Friends of Humanity was one of the sponsers of the Paris Nuclear Conference.

ImageSeptember 22 - Nuclear experts and political dignitaries on Tuesday joined together in a conference in Paris to raise alarm over the threat of Iran’s suspected nuclear program and discussed various ways of dealing with a full-blown crisis.

Speakers in the conference included several former prime ministers and ministers, as well as top nuclear experts. Renowned French philosopher André Glucksmann warned that an Iranian nuclear bomb represented the most serious threat to global peace and security since the Cold War. 

Bruno Tertrais, director of defense studies in France’s prestigious Foundation for Strategic Research, said that there were clear indications backing the claim that Iran’s nuclear program is intended to produce a bomb.  

Georges Le Guelte, director of research at the Institute for International and Strategic Relations (IRIS), said it was time for Tehran’s nuclear dossier to be hauled before the United Nations Security Council.

France’s former Prime Minister Edith Cresson said Iran’s bid to acquire nuclear weapons must be seen in the context of the growing radicalization of the Islamic state. She said the West must act united and with firmness, before it would be too late. Cresson said the West must stand on the side of the Iranian people, who seek to change the current regime.

The vice-Chairman of the French Parliament’s Foreign Affairs Committee and a former cabinet minister, François Loncle, said that it was not good enough to simply refer Tehran to the Security Council and called for further action to ensure that the Iranian government would face consequences for the resumption of its suspended nuclear activities.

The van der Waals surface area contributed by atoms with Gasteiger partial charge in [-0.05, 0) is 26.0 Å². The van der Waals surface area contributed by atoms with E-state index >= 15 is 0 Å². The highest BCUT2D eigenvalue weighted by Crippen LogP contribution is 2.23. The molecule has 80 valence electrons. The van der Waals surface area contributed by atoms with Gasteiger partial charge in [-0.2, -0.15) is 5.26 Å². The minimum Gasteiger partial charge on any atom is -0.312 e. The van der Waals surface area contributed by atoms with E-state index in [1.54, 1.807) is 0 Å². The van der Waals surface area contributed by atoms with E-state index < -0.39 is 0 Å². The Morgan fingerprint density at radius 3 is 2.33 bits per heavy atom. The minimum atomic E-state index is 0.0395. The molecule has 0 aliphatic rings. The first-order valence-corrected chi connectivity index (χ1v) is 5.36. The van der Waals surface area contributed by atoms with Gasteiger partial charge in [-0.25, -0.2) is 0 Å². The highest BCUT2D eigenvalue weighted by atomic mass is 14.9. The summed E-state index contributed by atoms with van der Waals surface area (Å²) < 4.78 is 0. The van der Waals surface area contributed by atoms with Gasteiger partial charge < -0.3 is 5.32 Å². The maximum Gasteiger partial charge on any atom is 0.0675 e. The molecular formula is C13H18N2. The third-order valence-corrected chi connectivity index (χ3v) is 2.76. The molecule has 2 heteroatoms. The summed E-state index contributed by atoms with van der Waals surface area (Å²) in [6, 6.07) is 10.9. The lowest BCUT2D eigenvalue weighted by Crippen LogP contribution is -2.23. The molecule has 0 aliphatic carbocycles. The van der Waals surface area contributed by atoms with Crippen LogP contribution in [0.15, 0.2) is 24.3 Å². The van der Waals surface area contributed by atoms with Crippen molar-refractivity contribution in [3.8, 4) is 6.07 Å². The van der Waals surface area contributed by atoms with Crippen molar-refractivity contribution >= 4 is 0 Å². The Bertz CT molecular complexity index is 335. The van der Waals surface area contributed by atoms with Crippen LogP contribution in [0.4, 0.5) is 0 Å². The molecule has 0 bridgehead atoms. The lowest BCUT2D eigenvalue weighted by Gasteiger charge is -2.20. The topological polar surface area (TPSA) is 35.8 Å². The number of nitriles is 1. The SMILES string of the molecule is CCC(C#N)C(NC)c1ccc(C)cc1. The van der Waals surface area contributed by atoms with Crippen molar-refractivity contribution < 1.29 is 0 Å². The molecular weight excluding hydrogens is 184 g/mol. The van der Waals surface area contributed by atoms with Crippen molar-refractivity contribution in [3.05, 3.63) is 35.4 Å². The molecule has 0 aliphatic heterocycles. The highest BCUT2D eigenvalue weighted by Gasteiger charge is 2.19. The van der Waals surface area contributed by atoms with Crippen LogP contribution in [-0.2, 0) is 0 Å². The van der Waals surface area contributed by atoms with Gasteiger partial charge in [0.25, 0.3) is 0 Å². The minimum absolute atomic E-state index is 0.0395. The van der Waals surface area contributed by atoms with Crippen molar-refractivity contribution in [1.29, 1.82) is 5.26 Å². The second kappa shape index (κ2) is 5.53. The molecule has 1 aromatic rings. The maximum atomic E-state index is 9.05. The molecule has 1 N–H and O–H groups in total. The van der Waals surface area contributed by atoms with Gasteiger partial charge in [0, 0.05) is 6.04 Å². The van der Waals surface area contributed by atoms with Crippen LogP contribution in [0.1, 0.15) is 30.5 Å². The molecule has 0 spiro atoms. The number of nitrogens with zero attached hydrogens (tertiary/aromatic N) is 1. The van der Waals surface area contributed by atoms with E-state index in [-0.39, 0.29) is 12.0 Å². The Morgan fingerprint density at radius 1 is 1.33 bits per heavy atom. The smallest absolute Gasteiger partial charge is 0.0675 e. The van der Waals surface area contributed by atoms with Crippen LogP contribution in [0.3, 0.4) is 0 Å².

His comments were endorsed by Claude Goasguen, a prominent member of the French parliament from President Jacques Chirac’s ruling UMP party, who said there was a clear need to support the political option in a resolute and creative way.

“There is no doubt that the radical Islamic regime in Iran today is the biggest threat on the global scene,” Goasguen said.

Frédéric Encel, a professor of geopolitics in Paris universities, said that he was convinced from Tehran’s recent activities and stances that it was pursuing a non-peaceful nuclear program.

Among the panelists calling for a fundamental change in policy vis-à-vis Tehran was Raymond Tanter, a founding member of the Washington-based Iran Policy Committee and a former staff member of the U.S. National Security Council. Tanter told the conference that the West would never be safe from the threat of nuclear-armed ayatollahs, unless it opted for the “regime change option.” He outlined a plan for “coercive diplomacy,” which included support for the Iranian opposition. 

Sid-Ahmed Ghozali, the former Algerian Prime Minister, called for a united front in dealing with Tehran’s nuclear menace.
 

 

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